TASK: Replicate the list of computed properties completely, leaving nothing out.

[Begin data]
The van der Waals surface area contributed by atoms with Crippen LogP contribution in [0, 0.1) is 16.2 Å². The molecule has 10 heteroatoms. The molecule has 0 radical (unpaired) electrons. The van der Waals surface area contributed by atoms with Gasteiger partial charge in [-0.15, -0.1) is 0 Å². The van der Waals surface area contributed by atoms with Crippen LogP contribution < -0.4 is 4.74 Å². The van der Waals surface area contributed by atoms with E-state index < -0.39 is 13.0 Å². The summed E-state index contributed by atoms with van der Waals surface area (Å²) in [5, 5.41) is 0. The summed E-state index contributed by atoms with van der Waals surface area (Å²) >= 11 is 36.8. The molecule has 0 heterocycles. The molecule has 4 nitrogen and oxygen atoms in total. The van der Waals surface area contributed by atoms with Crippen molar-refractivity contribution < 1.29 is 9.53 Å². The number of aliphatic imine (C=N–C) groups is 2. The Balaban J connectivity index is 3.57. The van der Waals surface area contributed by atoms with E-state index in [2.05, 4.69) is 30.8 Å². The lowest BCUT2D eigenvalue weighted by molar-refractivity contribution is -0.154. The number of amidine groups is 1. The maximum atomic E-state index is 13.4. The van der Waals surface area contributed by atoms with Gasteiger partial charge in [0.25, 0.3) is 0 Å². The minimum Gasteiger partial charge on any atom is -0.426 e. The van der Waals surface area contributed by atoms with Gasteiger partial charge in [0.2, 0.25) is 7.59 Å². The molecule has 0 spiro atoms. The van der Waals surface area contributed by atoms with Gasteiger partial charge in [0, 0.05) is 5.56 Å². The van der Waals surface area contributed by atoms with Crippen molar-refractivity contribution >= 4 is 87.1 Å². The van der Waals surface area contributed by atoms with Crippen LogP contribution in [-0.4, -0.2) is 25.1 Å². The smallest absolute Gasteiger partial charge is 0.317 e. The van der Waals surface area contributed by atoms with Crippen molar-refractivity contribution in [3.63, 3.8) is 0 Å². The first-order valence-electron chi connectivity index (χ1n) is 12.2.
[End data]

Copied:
The van der Waals surface area contributed by atoms with Crippen LogP contribution in [0, 0.1) is 16.2 Å². The molecule has 10 heteroatoms. The molecule has 0 radical (unpaired) electrons. The van der Waals surface area contributed by atoms with Gasteiger partial charge in [-0.15, -0.1) is 0 Å². The van der Waals surface area contributed by atoms with Crippen LogP contribution < -0.4 is 4.74 Å². The van der Waals surface area contributed by atoms with E-state index < -0.39 is 13.0 Å². The summed E-state index contributed by atoms with van der Waals surface area (Å²) in [5, 5.41) is 0. The summed E-state index contributed by atoms with van der Waals surface area (Å²) >= 11 is 36.8. The molecule has 0 heterocycles. The molecule has 4 nitrogen and oxygen atoms in total. The van der Waals surface area contributed by atoms with Crippen molar-refractivity contribution < 1.29 is 9.53 Å². The number of aliphatic imine (C=N–C) groups is 2. The Balaban J connectivity index is 3.57. The van der Waals surface area contributed by atoms with E-state index in [2.05, 4.69) is 30.8 Å². The lowest BCUT2D eigenvalue weighted by molar-refractivity contribution is -0.154. The number of amidine groups is 1. The maximum atomic E-state index is 13.4. The van der Waals surface area contributed by atoms with Gasteiger partial charge in [0.25, 0.3) is 0 Å². The minimum Gasteiger partial charge on any atom is -0.426 e. The van der Waals surface area contributed by atoms with Gasteiger partial charge in [0.2, 0.25) is 7.59 Å². The molecule has 0 spiro atoms. The van der Waals surface area contributed by atoms with Gasteiger partial charge in [0, 0.05) is 5.56 Å². The van der Waals surface area contributed by atoms with Crippen molar-refractivity contribution >= 4 is 87.1 Å². The van der Waals surface area contributed by atoms with Crippen LogP contribution in [-0.4, -0.2) is 25.1 Å². The smallest absolute Gasteiger partial charge is 0.317 e. The van der Waals surface area contributed by atoms with Crippen molar-refractivity contribution in [3.63, 3.8) is 0 Å². The first-order valence-electron chi connectivity index (χ1n) is 12.2.